Myanmar's generals came under increased diplomatic pressure Thursday over the coup that deposed Aung San Suu Kyi, as India joined the United States and other countries in calling for a restoration of democracy, and Britain and Canada announced sanctions against the junta.
As the ruling generals pressed on with a drive to stymie nationwide opposition, Myanmar's giant neighbour India called in a joint statement along with the United States, Japan and Australia -- all members of the so-called "Quad" alliance -- for strengthening democracy in Asia and reversing the coup.
India said that External Affairs Minister Subrahmanyam Jaishankar emphasized "upholding of rule of law and the democratic transition" in Myanmar.
The February 1 putsch -- which saw Suu Kyi and President Win Myint detained in dawn raids under the blanket of an internet blackout -- has drawn international condemnation.
Washington was the first to enact concrete action, announcing targeted sanctions last week against Myanmar's generals by cutting off their access to $1 billion in funds in the United States.
Former colonial power Britain said Thursday that three generals -- Defence Minister Mya Tun Oo, Home Affairs Minister Soe Htut and his deputy Than Hlaing -- will be sanctioned for "serious human rights violations" following the coup.
Canada in turn sanctioned nine Myanmar military officials and accused the junta of engaging "in a systemic campaign of repression through coercive legislative measures and use of force".
Army chief General Min Aung Hlaing -- who now holds legislative, executive and judicial powers -- is already sanctioned by Britain, Canada and the United States for his military's role in a brutal crackdown on the Rohingya Muslims in 2017.
A torrent of anger and defiance has surged in Myanmar among young and old -- many of whom remember the brutal 49 years under military rule before the generals loosened their grip on power in 2011.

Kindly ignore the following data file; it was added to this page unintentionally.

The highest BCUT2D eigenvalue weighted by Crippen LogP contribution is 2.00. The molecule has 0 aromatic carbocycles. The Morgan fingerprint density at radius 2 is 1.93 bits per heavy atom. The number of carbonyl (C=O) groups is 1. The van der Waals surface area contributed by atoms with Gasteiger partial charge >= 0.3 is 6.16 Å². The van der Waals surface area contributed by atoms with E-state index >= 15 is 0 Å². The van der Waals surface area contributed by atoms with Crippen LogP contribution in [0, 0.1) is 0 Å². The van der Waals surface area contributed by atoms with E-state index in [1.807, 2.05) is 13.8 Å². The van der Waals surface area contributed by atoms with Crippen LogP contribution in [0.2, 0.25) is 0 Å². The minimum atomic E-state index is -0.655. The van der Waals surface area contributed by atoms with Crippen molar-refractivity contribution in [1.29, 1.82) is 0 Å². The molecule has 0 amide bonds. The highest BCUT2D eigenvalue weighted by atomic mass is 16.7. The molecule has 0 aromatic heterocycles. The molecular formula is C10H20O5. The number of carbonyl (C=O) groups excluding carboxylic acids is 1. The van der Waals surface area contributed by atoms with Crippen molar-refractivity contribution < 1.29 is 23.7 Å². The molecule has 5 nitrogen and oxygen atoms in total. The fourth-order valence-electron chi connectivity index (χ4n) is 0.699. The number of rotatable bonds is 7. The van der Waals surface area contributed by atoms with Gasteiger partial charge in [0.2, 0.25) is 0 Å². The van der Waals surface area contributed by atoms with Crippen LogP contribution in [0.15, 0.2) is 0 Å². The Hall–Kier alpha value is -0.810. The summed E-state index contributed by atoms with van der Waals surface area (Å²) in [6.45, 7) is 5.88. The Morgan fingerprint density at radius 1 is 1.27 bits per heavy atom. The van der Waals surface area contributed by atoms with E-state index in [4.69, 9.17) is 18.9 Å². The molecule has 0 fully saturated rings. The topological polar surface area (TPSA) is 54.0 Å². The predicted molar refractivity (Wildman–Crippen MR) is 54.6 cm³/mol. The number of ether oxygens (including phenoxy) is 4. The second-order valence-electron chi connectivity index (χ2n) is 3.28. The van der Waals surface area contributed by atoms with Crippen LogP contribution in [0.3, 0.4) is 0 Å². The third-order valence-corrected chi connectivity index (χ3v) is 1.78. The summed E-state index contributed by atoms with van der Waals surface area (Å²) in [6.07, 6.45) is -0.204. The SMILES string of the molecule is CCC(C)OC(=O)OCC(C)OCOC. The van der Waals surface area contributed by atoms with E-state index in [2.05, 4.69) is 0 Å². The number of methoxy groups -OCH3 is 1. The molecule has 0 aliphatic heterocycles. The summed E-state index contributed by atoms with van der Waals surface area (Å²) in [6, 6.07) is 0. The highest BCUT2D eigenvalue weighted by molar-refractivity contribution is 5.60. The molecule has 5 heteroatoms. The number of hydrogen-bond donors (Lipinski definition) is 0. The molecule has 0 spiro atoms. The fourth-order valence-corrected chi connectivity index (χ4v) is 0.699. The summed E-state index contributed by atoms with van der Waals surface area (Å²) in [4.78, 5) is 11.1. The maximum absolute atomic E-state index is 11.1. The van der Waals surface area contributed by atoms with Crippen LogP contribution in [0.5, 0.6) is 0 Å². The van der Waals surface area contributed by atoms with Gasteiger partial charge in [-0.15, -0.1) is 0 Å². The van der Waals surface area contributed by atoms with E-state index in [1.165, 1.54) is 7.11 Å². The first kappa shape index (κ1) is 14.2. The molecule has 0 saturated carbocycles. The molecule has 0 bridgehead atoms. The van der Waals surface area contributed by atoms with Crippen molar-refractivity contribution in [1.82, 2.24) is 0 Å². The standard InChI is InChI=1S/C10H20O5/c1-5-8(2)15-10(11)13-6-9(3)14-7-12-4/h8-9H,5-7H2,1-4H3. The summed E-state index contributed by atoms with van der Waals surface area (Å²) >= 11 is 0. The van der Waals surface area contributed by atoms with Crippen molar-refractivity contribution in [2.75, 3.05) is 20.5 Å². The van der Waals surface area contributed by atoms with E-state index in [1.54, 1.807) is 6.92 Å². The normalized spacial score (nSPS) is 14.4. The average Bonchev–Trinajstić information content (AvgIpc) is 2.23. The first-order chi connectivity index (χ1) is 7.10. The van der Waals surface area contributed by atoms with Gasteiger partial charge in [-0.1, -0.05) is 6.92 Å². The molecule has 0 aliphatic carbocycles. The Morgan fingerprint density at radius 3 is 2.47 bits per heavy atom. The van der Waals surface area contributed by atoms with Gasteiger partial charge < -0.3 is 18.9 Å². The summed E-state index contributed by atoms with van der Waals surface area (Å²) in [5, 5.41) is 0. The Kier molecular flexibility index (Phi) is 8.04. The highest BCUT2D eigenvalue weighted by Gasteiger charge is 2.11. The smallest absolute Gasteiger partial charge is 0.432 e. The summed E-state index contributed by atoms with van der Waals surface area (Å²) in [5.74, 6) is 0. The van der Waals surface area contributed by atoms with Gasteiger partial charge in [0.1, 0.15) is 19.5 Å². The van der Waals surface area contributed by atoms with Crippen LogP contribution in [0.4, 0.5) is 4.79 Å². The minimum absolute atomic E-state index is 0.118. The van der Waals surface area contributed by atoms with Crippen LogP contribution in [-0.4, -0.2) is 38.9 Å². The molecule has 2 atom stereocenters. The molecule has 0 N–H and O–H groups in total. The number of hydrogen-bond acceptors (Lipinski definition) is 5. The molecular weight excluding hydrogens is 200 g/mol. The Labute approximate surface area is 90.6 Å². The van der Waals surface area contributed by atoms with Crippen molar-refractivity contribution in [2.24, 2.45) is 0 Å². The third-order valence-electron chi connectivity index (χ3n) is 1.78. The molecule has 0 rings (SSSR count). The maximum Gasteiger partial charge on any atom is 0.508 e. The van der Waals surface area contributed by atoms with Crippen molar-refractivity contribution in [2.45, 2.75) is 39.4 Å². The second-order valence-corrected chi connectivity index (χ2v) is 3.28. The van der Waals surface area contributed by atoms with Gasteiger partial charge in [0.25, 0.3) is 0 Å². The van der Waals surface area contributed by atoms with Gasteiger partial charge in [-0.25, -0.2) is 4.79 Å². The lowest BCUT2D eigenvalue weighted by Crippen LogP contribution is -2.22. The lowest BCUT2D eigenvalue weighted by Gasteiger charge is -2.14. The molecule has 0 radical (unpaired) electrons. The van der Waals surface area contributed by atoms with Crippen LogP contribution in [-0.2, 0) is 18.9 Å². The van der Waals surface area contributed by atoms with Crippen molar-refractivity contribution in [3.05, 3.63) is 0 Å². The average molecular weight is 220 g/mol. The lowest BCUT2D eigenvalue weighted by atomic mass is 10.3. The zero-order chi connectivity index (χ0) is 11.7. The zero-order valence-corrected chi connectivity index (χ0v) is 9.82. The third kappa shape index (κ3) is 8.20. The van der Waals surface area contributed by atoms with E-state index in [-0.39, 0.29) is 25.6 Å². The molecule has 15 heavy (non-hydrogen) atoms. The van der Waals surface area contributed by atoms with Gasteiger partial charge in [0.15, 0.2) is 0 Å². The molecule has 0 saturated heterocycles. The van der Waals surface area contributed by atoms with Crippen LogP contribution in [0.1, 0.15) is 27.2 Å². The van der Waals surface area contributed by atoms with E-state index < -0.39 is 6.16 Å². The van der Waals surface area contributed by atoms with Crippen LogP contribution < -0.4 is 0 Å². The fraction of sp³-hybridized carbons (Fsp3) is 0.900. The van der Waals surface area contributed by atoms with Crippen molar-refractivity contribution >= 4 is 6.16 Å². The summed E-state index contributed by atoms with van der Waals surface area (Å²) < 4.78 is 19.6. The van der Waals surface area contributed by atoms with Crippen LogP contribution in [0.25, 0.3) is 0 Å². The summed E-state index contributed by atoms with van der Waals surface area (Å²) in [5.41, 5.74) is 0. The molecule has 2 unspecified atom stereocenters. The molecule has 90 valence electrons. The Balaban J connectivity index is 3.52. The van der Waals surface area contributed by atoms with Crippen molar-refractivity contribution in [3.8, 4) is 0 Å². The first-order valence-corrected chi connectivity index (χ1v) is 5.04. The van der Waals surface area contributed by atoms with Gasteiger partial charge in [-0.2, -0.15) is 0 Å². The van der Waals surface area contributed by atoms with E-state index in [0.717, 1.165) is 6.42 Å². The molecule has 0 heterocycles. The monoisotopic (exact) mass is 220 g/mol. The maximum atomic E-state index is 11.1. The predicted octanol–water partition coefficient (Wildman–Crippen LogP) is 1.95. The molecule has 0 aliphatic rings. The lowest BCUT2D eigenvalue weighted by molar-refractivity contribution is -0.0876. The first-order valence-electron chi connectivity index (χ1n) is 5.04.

But after a decade-long flirtation with democracy, the military has justified seizing power by alleging widespread voter fraud in November elections, which Suu Kyi's party won in a landslide.
The regime has since imposed multiple internet shutdowns and blocked social media platforms in an attempt to stifle dissent.
In retaliation, hackers targeted Myanmar government websites on Thursday, disrupting the Central Bank, the military's propaganda page, and state-run broadcaster MRTV, among others.
"We are fighting for justice in Myanmar," the hacker group said on its Facebook page.
The impact of the hacks "will be potentially limited but what they are doing is raising awareness," cybersecurity expert Matt Warren from Australia's RMIT University told AFP.
Meanwhile NetBlocks, a Britain-based group that monitors internet outages around the world, said that the internet "has been cut in #Myanmar for a fifth consecutive night."
Network data "show national connectivity down to 13 percent of ordinary levels from 1 am [Friday] local time," NetBlocks tweeted.
If it follows the pattern of the previous four days, it will be restored by 9 am (0230 GMT).
For nearly two weeks hundreds of thousands of demonstrators have marched nationwide demanding Suu Kyi's release and a return to democracy.
From the remote northern Kachin state to southern coastal city of Dawei, the anti-coup movement has united disparate strands of society -- garment workers, public servants, engineers, air control workers and teachers.
Fears of an impending crackdown have heightened in recent days, as armoured vehicles were seen Sunday around commercial hub Yangon and an increased presence of troops across the country.
For the second day running motorists in Yangon blocked roads with vehicles they claimed were "broken" to stop security forces from moving around Myanmar's biggest city.
Thousands crowded key junctions, flashing a three-finger salute at the police and urged them to join "the civil disobedience movement."
Tension was high in the northern city of Myitkyina, where thousands marched under the watchful gaze of truckloads of soldiers, local media reported.
The massive show of force comes days after Myitkyina police fired tear gas and shot into a crowd of protesters late Sunday.
In Myanmar's capital Naypyidaw, police used water cannons against protesters, spraying nearby homes and storefronts.
Eleven foreign ministry officials were arrested for taking part in the anti-coup movement, multiple sources told AFP.
Soe Thu Aung told AFP that he spoke with his partner Khin Mar Aung, a ministry worker, until midnight Wednesday -- then received a text message at 4:30 am Thursday saying that police were coming to arrest her.
"We don't know where they are now," Soe Thu Aung told AFP.
Since the coup, more than 520 people have been arrested, according to the Assistance Association for Political Prisoners.
There have been isolated reports of live rounds used, with one woman in critical condition after being shot in the head last week in Naypyidaw.
The military said a police officer died in Mandalay after a confrontation with protesters on Sunday.